Zatanna paused, trying to make sense of the monsoon of revelations that had washed over her in the past day. “Your family are magi.”

“That’s true.”

“Something happened when I was young, and you disappeared. Dad said you had died. But I guess you were here. Catwoman said you were sleeping.”

“For much of it, yes.”

“Then dad, well, I guess he got into a fight with your family. And it sounds like he won.” She looked at Abdiel and Zachary. “Almost. He got rid of most of them.”

Sindella nodded sadly. “I’m afraid I know little of that chapter myself.”

“Right. I guess you wouldn’t. But that’s all I know.”

“I see. I’m truly sorry you’ve been put through all this Zatanna. You deserve so much better. We’ll set it right.”

“So now we see dad?”

Sindella grinned. “Let’s bring out your father.”

They moved to the center of the study. Sindella pulled the locket out of her pocket and whispered to it. In a moment, the locket began to expand. She placed it on the ground and stepped back. It doubled by the second until it was the size of a large wardrobe. Sindella tapped the side, and the door sprung open.

Inside was Giovanni Zatara, an older man in a fine old suit with a white bowtie. His neatly-combed hair was streaked with silver, and his small mustache was impeccable. His eyes flickered open. With heavy steps he pulled himself out of the locket.

“Daddy!” Zatanna shrieked and jumped into her father’s arms, and this time he was real.

“Zatanna?” he asked, his voice weak. “What happened?”

“I should ask you the same,” said Sindella.

Giovanni turned to look, but Sindella had already pushed Zatanna aside and grabbed him by the collar. Before he could speak, She forced her lips into his for a kiss that lasted quite a while, then for an indecent while longer than that. And it was loud. Zatanna was repulsed. Catwoman was amused. Abdiel the snake stuck out his tongue. Zachary the pig tried to cover his eyes with his hoof.

Finally, Sindella pulled away for air and slapped him. “You dastardly silver fox.” He tried to answer, but she slapped him again. Then she turned, entwining her arm through his. Giovanni rubbed his jaw. “Grazie a Dio,” he muttered with relief, though it wasn’t clear whether this was over his escape from the locket, the kiss, or the slapping.

Sindella clutched Zatanna’s arm with her other hand. “Look, where we are, Giovanni. Our little Zatanna has finally made it home. Doesn’t she look nice?”

Giovanni finally got his first clear look around the room. He recognized they were standing in Shadowcrest’s study, though everything had been crushed to splinters.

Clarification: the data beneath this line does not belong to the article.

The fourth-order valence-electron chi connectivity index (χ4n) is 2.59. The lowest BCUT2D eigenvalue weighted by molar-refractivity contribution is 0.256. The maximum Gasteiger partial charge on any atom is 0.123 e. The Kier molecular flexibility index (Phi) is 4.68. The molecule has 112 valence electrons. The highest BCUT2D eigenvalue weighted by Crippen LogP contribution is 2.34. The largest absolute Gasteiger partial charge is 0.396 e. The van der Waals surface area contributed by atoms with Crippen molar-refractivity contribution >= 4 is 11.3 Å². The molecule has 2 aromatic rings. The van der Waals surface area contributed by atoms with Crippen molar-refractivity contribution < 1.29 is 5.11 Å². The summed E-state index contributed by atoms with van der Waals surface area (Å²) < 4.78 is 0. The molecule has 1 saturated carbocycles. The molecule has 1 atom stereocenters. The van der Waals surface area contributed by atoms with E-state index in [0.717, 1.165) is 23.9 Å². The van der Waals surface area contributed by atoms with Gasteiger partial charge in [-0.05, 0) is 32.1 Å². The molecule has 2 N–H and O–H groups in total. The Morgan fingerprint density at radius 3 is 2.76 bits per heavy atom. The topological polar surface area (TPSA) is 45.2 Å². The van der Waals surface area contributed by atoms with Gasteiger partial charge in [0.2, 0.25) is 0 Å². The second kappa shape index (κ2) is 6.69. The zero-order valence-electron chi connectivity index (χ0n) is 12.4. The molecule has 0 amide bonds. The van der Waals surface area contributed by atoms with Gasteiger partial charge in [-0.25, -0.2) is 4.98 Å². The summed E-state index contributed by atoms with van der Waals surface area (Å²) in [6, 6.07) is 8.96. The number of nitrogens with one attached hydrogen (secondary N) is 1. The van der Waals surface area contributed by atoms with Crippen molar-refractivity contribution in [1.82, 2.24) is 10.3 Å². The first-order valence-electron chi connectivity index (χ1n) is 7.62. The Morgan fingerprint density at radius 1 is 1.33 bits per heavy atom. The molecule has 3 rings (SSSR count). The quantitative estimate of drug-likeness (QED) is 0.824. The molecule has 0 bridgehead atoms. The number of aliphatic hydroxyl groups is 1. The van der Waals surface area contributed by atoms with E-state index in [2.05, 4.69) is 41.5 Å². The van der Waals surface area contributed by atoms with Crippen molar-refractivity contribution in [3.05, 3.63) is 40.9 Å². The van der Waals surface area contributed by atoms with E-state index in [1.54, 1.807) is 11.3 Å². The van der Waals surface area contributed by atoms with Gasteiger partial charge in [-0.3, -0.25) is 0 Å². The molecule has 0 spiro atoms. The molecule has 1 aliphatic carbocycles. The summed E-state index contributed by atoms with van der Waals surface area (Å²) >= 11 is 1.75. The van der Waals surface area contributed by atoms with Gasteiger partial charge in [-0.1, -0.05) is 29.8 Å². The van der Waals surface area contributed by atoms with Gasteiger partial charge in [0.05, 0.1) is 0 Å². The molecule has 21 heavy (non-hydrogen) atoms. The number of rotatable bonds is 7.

He recognized Zatanna, though her dress and hair were of a style he had never seen her wear. They rarely saw each other, so perhaps this was new, but Zatanna had never played much with fashion off-stage. If anything, the style matched Sindella’s tastes.

He also saw a strange woman in a violet bodysuit and an arm sling standing nearby. She returned his look without a word. Further away, he saw a pig and a snake under a large bell jar. They were watching him too keenly for his liking. The snake had its fangs bared, and the pig was kicking the glass.

In the other direction, he saw a haggard old man bound like a prisonner and tortured by ants. Another man lay motionless on the floor. Giovanni’s mind raced to make sense of it all. He was terrified: the soft arm wrapped around his couldn’t have been more threatening if it had been a tiger’s mouth.

Before he could form another thought, Sindella let go of Zatanna and grabbed his chin. “I said, doesn’t Zatanna look nice?” Sindella pulled at his chin, forcing him to make a little nod.

Giovanni managed to smile. “Yes. Molto bella, Zatanna. Bellissima.”

“Dad, are you okay?”

Sindella smiled indulgently. “He’s never been better. Let’s all take a seat and catch up.” She ushered Giovanni and Zatanna to a couch-sized pile of wood and sat them down. Then Sindella gave Catwoman a little wave. “I think we’re all fine now, Catwoman. Let me whip up a door for you and your friend to take you home.”

“Mom,” objected Zatanna, “Batman isn’t even awake yet. We should wait until we know he’s better.”

“Hold on. Batman?” said Giovanni. “The Batman?”

“And Catwoman,” said Catwoman.

Giovanni stood up. “Batman’s here?”

“He rescued us,” said Zatanna.

“It was Catwoman’s idea,” said Catwoman.

Zatanna stood. “And, dad, I think he’s John.”


“Calm down, calm down,” said Sindella. “I can give your friend a little pep, then he’ll be on his way. I’m sure he’s very busy.”